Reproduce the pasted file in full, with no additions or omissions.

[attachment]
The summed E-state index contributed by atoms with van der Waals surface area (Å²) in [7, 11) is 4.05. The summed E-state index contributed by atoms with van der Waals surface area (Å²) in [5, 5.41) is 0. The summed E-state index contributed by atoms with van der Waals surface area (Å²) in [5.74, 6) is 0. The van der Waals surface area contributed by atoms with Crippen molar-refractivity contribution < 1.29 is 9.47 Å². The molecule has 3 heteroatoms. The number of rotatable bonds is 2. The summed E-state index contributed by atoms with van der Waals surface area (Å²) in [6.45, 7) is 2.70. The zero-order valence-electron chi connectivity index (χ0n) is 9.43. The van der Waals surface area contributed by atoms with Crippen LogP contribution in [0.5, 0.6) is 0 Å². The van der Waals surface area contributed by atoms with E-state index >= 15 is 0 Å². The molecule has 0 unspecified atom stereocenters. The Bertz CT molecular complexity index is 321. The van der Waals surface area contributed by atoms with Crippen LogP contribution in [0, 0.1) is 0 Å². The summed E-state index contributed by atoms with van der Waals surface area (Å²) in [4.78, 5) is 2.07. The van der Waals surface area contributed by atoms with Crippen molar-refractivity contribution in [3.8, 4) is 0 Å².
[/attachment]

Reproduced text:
The summed E-state index contributed by atoms with van der Waals surface area (Å²) in [7, 11) is 4.05. The summed E-state index contributed by atoms with van der Waals surface area (Å²) in [5, 5.41) is 0. The summed E-state index contributed by atoms with van der Waals surface area (Å²) in [5.74, 6) is 0. The van der Waals surface area contributed by atoms with Crippen molar-refractivity contribution < 1.29 is 9.47 Å². The molecule has 3 heteroatoms. The number of rotatable bonds is 2. The summed E-state index contributed by atoms with van der Waals surface area (Å²) in [6.45, 7) is 2.70. The zero-order valence-electron chi connectivity index (χ0n) is 9.43. The van der Waals surface area contributed by atoms with Crippen LogP contribution in [0.5, 0.6) is 0 Å². The van der Waals surface area contributed by atoms with E-state index >= 15 is 0 Å². The molecule has 0 unspecified atom stereocenters. The Bertz CT molecular complexity index is 321. The van der Waals surface area contributed by atoms with Crippen LogP contribution in [0, 0.1) is 0 Å². The summed E-state index contributed by atoms with van der Waals surface area (Å²) in [4.78, 5) is 2.07. The van der Waals surface area contributed by atoms with Crippen molar-refractivity contribution in [3.8, 4) is 0 Å².